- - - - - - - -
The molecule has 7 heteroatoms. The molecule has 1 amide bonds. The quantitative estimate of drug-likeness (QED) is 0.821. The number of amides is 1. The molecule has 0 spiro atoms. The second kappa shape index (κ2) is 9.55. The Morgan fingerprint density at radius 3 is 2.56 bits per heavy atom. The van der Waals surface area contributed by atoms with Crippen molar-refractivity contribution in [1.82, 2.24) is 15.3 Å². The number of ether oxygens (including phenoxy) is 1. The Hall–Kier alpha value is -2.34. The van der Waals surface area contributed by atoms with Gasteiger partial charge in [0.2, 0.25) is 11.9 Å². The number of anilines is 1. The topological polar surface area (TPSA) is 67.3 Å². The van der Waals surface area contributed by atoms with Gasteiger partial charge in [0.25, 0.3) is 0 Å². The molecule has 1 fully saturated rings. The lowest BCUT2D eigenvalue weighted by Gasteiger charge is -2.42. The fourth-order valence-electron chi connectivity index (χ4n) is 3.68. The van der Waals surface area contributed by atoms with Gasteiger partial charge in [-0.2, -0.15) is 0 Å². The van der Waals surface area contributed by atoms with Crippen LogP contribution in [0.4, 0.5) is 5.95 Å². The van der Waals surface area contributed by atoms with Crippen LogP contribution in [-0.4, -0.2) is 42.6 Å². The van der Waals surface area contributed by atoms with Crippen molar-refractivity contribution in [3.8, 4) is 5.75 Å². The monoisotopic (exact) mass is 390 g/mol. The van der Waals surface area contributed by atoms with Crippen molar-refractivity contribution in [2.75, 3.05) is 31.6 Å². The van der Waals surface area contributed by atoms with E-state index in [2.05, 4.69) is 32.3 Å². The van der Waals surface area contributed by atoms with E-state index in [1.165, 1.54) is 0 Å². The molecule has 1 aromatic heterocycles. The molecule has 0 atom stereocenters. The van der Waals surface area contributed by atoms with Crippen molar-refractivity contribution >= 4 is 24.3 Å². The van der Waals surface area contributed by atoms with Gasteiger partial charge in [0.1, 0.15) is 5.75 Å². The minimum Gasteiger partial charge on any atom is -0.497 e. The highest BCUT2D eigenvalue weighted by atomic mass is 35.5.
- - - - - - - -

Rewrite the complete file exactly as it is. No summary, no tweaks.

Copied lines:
The molecule has 7 heteroatoms. The molecule has 1 amide bonds. The quantitative estimate of drug-likeness (QED) is 0.821. The number of amides is 1. The molecule has 0 spiro atoms. The second kappa shape index (κ2) is 9.55. The Morgan fingerprint density at radius 3 is 2.56 bits per heavy atom. The van der Waals surface area contributed by atoms with Crippen molar-refractivity contribution in [1.82, 2.24) is 15.3 Å². The number of ether oxygens (including phenoxy) is 1. The Hall–Kier alpha value is -2.34. The van der Waals surface area contributed by atoms with Gasteiger partial charge in [0.2, 0.25) is 11.9 Å². The number of anilines is 1. The topological polar surface area (TPSA) is 67.3 Å². The van der Waals surface area contributed by atoms with Gasteiger partial charge in [0.25, 0.3) is 0 Å². The molecule has 1 fully saturated rings. The lowest BCUT2D eigenvalue weighted by Gasteiger charge is -2.42. The fourth-order valence-electron chi connectivity index (χ4n) is 3.68. The van der Waals surface area contributed by atoms with Gasteiger partial charge in [-0.2, -0.15) is 0 Å². The van der Waals surface area contributed by atoms with Crippen LogP contribution in [0.4, 0.5) is 5.95 Å². The van der Waals surface area contributed by atoms with Crippen LogP contribution in [-0.4, -0.2) is 42.6 Å². The van der Waals surface area contributed by atoms with Crippen molar-refractivity contribution in [3.8, 4) is 5.75 Å². The monoisotopic (exact) mass is 390 g/mol. The van der Waals surface area contributed by atoms with Crippen molar-refractivity contribution in [2.75, 3.05) is 31.6 Å². The van der Waals surface area contributed by atoms with E-state index in [2.05, 4.69) is 32.3 Å². The van der Waals surface area contributed by atoms with E-state index in [1.165, 1.54) is 0 Å². The molecule has 1 aromatic heterocycles. The molecule has 0 atom stereocenters. The van der Waals surface area contributed by atoms with Crippen molar-refractivity contribution >= 4 is 24.3 Å². The van der Waals surface area contributed by atoms with Gasteiger partial charge in [0.1, 0.15) is 5.75 Å². The minimum Gasteiger partial charge on any atom is -0.497 e. The highest BCUT2D eigenvalue weighted by atomic mass is 35.5.